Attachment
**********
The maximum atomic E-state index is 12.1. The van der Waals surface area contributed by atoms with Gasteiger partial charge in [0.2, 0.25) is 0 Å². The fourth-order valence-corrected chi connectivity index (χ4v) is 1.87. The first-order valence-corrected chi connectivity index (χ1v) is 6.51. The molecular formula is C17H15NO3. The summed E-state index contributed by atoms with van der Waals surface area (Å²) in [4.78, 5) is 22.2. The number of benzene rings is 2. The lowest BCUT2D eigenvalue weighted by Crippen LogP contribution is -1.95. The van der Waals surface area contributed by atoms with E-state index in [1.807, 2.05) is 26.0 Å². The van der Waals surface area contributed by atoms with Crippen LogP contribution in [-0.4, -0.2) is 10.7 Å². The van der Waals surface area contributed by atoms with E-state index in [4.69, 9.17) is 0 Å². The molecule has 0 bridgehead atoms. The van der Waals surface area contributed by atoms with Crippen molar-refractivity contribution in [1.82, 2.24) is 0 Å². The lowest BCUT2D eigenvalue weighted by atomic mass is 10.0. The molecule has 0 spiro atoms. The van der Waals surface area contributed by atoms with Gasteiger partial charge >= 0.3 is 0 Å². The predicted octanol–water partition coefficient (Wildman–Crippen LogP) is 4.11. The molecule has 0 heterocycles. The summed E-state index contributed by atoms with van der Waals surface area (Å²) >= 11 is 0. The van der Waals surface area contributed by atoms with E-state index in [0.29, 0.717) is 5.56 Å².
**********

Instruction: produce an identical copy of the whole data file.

The maximum atomic E-state index is 12.1. The van der Waals surface area contributed by atoms with Gasteiger partial charge in [0.2, 0.25) is 0 Å². The fourth-order valence-corrected chi connectivity index (χ4v) is 1.87. The first-order valence-corrected chi connectivity index (χ1v) is 6.51. The molecular formula is C17H15NO3. The summed E-state index contributed by atoms with van der Waals surface area (Å²) in [4.78, 5) is 22.2. The number of benzene rings is 2. The lowest BCUT2D eigenvalue weighted by Crippen LogP contribution is -1.95. The van der Waals surface area contributed by atoms with E-state index in [1.807, 2.05) is 26.0 Å². The van der Waals surface area contributed by atoms with Crippen LogP contribution in [-0.4, -0.2) is 10.7 Å². The van der Waals surface area contributed by atoms with E-state index in [4.69, 9.17) is 0 Å². The molecule has 0 bridgehead atoms. The van der Waals surface area contributed by atoms with Crippen molar-refractivity contribution in [1.82, 2.24) is 0 Å². The lowest BCUT2D eigenvalue weighted by atomic mass is 10.0. The molecule has 0 spiro atoms. The van der Waals surface area contributed by atoms with Gasteiger partial charge >= 0.3 is 0 Å². The predicted octanol–water partition coefficient (Wildman–Crippen LogP) is 4.11. The molecule has 0 heterocycles. The summed E-state index contributed by atoms with van der Waals surface area (Å²) >= 11 is 0. The van der Waals surface area contributed by atoms with E-state index in [0.29, 0.717) is 5.56 Å².